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Graduation Platitudes

Graduation Platitudes

A version of this column appeared in The Virginian-Pilot on May 15, 2013.


Another May. Another graduation season. Another year without an invite to be a commencement speaker.

Yup, another column telling you what I would have said.

It's no surprise that the eggheads at places like the University of Virginia and the College of William and Mary wouldn't want a Slacker University grad on their sacred stages. But every other institution of higher - and lower - learning also shunned me.

Including the dog obedience schools and nail tech academies.

That's OK. I can still deliver an address. Right here. And not another of those "the future is yours, reach for the stars" bloviations that graduates will sleep through.

My message? Something practical. Like this:

Greetings, graduates. It's me, Kerry. Here to give you hope.

What you see before you is living proof that C students really can land paying jobs and earn enough to eventually move out of the parental homestead.

Feel better? I thought so.

All you have to do is work hard. And if the boss asks you to move his car in a snowstorm, say yes. Even if it isn't in your job description. Even if you're afraid to drive in winter weather. Even if his car is worth more than you make in a year.

Hey, it worked for me. That's how I got my first promotion.

Let's talk about your parents. Take a gander at those two. In 30 years or so, that will be you. And those three decades? They'll go by faster than you can ever imagine.

I'm guessing that when your own kids graduate from high school or college you'd like to attend their commencement exercises as a proud biped, not someone tethered to an oxygen tank and rolling in on a motorized scooter.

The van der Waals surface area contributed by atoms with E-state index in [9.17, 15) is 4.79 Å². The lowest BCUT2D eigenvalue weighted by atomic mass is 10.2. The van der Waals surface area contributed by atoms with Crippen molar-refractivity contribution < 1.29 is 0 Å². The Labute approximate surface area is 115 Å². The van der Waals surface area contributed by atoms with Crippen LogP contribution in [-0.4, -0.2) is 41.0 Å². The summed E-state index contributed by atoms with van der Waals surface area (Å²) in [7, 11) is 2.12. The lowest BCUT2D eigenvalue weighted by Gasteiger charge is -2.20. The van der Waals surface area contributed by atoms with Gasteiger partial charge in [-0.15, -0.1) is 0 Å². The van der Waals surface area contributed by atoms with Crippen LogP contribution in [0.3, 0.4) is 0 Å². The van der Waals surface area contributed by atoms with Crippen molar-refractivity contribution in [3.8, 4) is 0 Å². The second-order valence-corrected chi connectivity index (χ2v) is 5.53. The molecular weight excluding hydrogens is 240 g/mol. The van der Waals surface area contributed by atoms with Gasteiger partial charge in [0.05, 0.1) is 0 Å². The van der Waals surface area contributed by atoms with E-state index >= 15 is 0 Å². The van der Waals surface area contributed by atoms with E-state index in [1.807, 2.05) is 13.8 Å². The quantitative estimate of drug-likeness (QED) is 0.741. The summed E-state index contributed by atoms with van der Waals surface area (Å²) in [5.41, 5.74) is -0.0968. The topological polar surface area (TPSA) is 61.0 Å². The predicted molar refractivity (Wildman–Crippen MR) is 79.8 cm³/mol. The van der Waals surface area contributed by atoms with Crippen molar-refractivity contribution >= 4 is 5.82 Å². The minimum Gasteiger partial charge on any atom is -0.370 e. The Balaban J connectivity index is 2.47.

So here's a tip: Don't smoke.

Seriously, nothing will rob you of your money, your white teeth, your smooth skin, your lungs, your mobility and your life faster than cigarettes.

Speaking of vices, pace yourself when it comes to booze. You're young. You don't have problems so big they need to be drowned in liquor. Those come much later. Learn to be a responsible social drinker. They're so much more fun to be around than drunks.

Pick your role models carefully. None should be named Kardashian.

Leave your cellphone home occasionally. Experience the world in real-time.

Just once, have fun and don't post pictures of yourself doing it on Facebook.

Get a dog. You'll never have a better friend. Train it, too. Otherwise, you could find yourself with a mutt that wears Maxipads in the house. Don't ask how I know.

Beware of job offers and marriage proposals made in bars.

Watch for deer when you drive at night in Virginia. Those evil animals would like nothing more than to lodge a hoof in your windshield and an antler in your arm.

Get moving. Don't wait till you have your first heart attack to exercise. Your bodies are playing cruel tricks on you now. You think you can ingest greasy garbage and still look good. That will not last.

You'll go to bed one night looking like Channing Tatum and wake up looking like Zach Galifianakis.

Read the newspaper. You'll impress everyone with your knowledge of current events.

More importantly, you'll keep my former colleagues in a job.

Speaking of jobs, one last thing. Don't get a tattoo that's visible when you're clothed.

Unless it reads: "Don't Hire Me."

That's it. The future is yours. Get out there and reach for the stars.

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